We’ve just launched a brand new, groundbreaking trip: Reef to Rock. A 7-day overland journey from Cairns to Uluru. And who better to give it a test run than pro blogger Bridget Mahony from My Bold Lines? This is Bridget’s account of her seven days in the Queensland Outback.
If you’re the kind of traveller who finds the remote regions of Australia alluring, but who wants to avoid the whole “tourist stranded in the desert” headline, then this tour is for you. It’s the most scenic way to get yourself from Cairns to Uluru. Better than that: it turns Uluru into a journey, not just a destination.
According to the map, this tour takes you from Cairns to Hughenden and on to Boulia, before reaching Alice Springs and exploring Australia’s Red Centre. Sometimes though, depending on the weather, you can throw the map out the window and just follow the signs that say “road open”. It’s all about the journey, after all.
The journey begins
An experienced guide will collect you from your accommodation in Cairns bright and early. And if you don’t happen to feel particularly bright at this early hour, getting to know your fellow travellers will soon get you in the group tour mood.
From Cairns you’ll begin the gradual climb up the Gillies Range, a 19km highway with 263 twists and turns. This westward route takes you through tropical tablelands. Here, sugar-cane fields and cloud-capped mountains eventually give way to red dust-covered lands and the sweeping grass plains of the Gulf Savannah.
A short walk to Millstream Falls is a good chance to stretch your legs, before heading on to Lynd Junction for lunch. Lynd Junction is home to (allegedly) the smallest bar in Australia. Here at Lynd Junction, all the ingredients for lunch appear from the trailer. All you have to do is make sandwiches, kick back in the shade and enjoy the fresh air and good company.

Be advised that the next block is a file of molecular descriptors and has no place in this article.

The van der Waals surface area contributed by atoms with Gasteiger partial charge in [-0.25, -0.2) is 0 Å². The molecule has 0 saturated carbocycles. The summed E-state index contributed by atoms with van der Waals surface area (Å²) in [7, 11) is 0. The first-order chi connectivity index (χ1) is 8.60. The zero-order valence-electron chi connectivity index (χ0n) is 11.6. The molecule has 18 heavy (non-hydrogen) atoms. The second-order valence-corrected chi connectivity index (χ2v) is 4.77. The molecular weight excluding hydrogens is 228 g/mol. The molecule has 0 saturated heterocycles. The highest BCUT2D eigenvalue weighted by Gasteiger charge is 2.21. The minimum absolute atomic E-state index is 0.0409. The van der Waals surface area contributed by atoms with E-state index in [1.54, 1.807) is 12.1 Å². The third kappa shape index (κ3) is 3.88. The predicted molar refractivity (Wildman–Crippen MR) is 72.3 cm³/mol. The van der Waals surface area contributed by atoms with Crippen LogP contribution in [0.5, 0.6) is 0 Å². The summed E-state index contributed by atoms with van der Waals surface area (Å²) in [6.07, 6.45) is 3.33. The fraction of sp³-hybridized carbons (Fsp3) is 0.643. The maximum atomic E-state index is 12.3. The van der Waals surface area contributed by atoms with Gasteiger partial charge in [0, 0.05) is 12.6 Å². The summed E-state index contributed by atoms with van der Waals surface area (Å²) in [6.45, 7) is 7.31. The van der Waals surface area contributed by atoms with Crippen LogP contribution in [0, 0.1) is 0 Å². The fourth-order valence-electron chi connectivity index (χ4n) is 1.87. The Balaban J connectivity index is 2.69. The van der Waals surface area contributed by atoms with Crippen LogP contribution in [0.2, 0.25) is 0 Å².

As you stop for photos on long dusty stretches of road, floodways and roadside where black cockatoos flaunt their red tails and cattle eye you curiously. It’s hard not to marvel at the weather-beaten expanse. Back on the road, you’ll soon arrive at Porcupine Gorge. It’s a beautiful place to just zone-out and stare out across the plains, towering sandstone cliffs and dense vegetation.
Entering the Outback
Depending on your tour and how much rain has been falling, nights will be spent camped out under a sky full of stars, at sprawling cattle stations, roadhouses, little outback motels or cabin parks.
Outback Queensland offers it all. Become an expert on dinosaurs, pioneers, the gold rush, or aviation. Learn about World War II secrets, Banjo Patterson’s Waltzing Matilda or the mysterious Min Min Lights. Share a drink with locals at the pub, put your culinary skills to the test helping your guide with the group’s evening meal or tell a story around the camp fire before you and your fellow travellers crawl into your sleeping bags and call it a night.
There’s something relaxing about travelling by road through the Outback, for many it’s simply the chance to stare out the window at the surroundings and not with unwavering concentration on the road ahead. For others it’s the remote landscapes themselves, the sense of freedom that overcomes you. Tours allow you the freedom to be alone with your own thoughts one moment and completely engaged in conversation the next. Plus, you don’t have to schedule all the toilet breaks!
Welcome to Alice
The welcome to Alice Springs sign is perfect for a group shot before a well earned rest day in the famous town, hugging the banks of the Todd River in the MacDonnell Ranges.